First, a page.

Aid in the form of reductions in taxes or parafiscal levies are no longer limited to support for energy from renewable sources.
While energy-intensive users were already eligible for reductions in taxes under the previous guidelines, the CEEAG include a specific category of aid that has been extended to other sectors and sub-sectors. They also provide for transitional rules allowing energy-intensive users to make a gradual but complete adjustment of their existing scheme to the conditions that are set out in Section 4.11 of the CEEAG by 2028.
The CEEAG require Member States to carry out, from 1 July 2023 and above certain thresholds, public consultations regarding aid for the reduction and removal of greenhouse gas emissions including through support for renewable energy and energy efficiency as well as regarding aid for the security of electricity supply in order to verify the need for such aid.
The limitation of maximum aid intensity (i.e., the maximum amount of aid in relation to eligible costs that Member States are allowed to pay) has been lowered for a wide range of measures. In addition, the CEEAG no longer favour the predefined thresholds and move towards a more flexible system of competitive bidding processes. Open tenders for specific technologies are therefore encouraged. The CEEAG provide an open list of situations that justify technology specific tenders.
The CEEAG also provide clarification to better align the security of supply rules with the Regulation 2019/943 on the internal market for electricity and to explain how the rules apply.

It should also be noted that large airports (over 5 million passengers per year) that were explicitly excluded from the previous Guidelines, are now covered by the CEEAG and will thus be able to benefit from aid for energy and the environmental protection.

The CEEAG also offer greater flexibility to smaller players such as renewable energy communities, which have proliferated in recent years, and to the SMEs by allowing Member States to exempt them from the competitive bidding process requirement when the installed capacity is below 6 MW.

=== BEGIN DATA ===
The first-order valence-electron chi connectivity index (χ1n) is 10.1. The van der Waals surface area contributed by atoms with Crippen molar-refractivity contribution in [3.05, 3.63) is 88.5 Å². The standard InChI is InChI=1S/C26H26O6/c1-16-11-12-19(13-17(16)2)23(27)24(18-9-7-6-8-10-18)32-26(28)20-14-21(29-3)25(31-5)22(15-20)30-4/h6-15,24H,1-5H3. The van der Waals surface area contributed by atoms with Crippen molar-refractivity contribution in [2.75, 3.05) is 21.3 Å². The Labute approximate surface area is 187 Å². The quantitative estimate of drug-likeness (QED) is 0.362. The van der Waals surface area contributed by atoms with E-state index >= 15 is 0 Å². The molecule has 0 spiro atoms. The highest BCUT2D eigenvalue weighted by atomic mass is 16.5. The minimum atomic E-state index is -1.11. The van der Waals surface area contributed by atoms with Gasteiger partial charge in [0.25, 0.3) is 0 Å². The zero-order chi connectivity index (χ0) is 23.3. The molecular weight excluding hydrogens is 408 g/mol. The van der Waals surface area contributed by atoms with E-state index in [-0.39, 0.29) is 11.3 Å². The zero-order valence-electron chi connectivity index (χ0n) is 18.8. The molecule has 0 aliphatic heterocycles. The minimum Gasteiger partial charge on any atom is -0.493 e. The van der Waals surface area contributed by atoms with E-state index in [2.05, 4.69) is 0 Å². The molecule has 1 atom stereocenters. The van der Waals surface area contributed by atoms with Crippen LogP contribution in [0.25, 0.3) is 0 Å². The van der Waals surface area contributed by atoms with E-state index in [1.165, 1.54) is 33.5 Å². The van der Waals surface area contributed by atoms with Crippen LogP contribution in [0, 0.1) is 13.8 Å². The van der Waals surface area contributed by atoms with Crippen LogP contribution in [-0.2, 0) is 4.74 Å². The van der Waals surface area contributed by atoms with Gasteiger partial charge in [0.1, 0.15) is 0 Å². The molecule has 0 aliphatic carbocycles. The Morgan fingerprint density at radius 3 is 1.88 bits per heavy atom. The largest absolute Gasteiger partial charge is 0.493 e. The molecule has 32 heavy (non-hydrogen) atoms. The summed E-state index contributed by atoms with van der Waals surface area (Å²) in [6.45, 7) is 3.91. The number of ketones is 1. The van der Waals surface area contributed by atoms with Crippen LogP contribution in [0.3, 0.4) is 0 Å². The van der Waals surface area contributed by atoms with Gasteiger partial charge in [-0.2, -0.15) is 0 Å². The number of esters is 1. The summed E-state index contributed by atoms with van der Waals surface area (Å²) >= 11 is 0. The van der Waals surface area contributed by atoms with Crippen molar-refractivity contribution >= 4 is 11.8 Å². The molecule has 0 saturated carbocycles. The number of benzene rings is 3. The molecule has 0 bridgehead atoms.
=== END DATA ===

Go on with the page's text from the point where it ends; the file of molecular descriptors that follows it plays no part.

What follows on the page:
Conclusion

The CEEAG sufficiently reveal the priority that the Commission reserves for this issue. They aim to create new categories of aid in line with the evolution of technology and of society and to phase out subsidies for energy sources that run counter its climate goals, such as fossil fuels.

The Commission believes that this approach and the reduction of the European Union’s dependence on fossil fuels imports will also help to reduce energy costs in the medium and long term.

Despite the downward revision of the maximum aid intensity rates, the CEEAG will undoubtedly increase the quantity, type and amount of public investments to fight global warming, protect the environment and further support green energy.

It should however be noted that the CEEAG tend to provide a framework for national support measures. It is now up to the Member States to mobilise their public resources to implement the opportunities provided by these CEEAG and to support businesses in reaching the ambitious targets set by the European Union.

Once the revision of the GBER will have been completed and will be published, Member States will have a complete view of the aid measures supporting the Commission’s green transition policies.

Do not hesitate to contact us for any additional questions on this subject! 

 

Annabelle Lepièce - Partner, Brussels

Marie Vandenneucker - Junior Associate, Brussels

Zie ook : CMS Belgium

[+ http://www.cms-db.com]


Click here to see the ad(s)
Alle artikels Europees recht

Laatste artikels Europees recht

The EU nears new rules to curb unfair competition from foreign subsidies
16/05/2022

The EU is on course to secure new powers that will enable the Commission to review market-distorting subsidies from outsid...

The EU nears new rules to curb unfair competition from foreign subsidies Read more

Insolvency | Back to the future with the Heiploeg ruling?
13/05/2022

After having almost killed the Belgian judicial restructuring procedure by transfer under judicial supervision (see our pr...

Insolvency | Back to the future with the Heiploeg ruling? Read more

New Vertical Block Exemption Regulation – What are the main changes?
11/05/2022

On 10 May 2022, the EU Commission adopted new Vertical Block Exemption Regulation (“VBER”) and&...

New Vertical Block Exemption Regulation – What are the main changes? Read more

Omzetting van de ECN+ richtlijn en invoering van een filing fee in concentratiezaken
10/05/2022

Het Belgisch mededingingsrecht werd op belangrijke punten hervormd door de wet van 28 februari 2022. De wet is enerzi...

Omzetting van de ECN+ richtlijn en invoering van een filing fee in concentratiezaken Read more

LexGO Network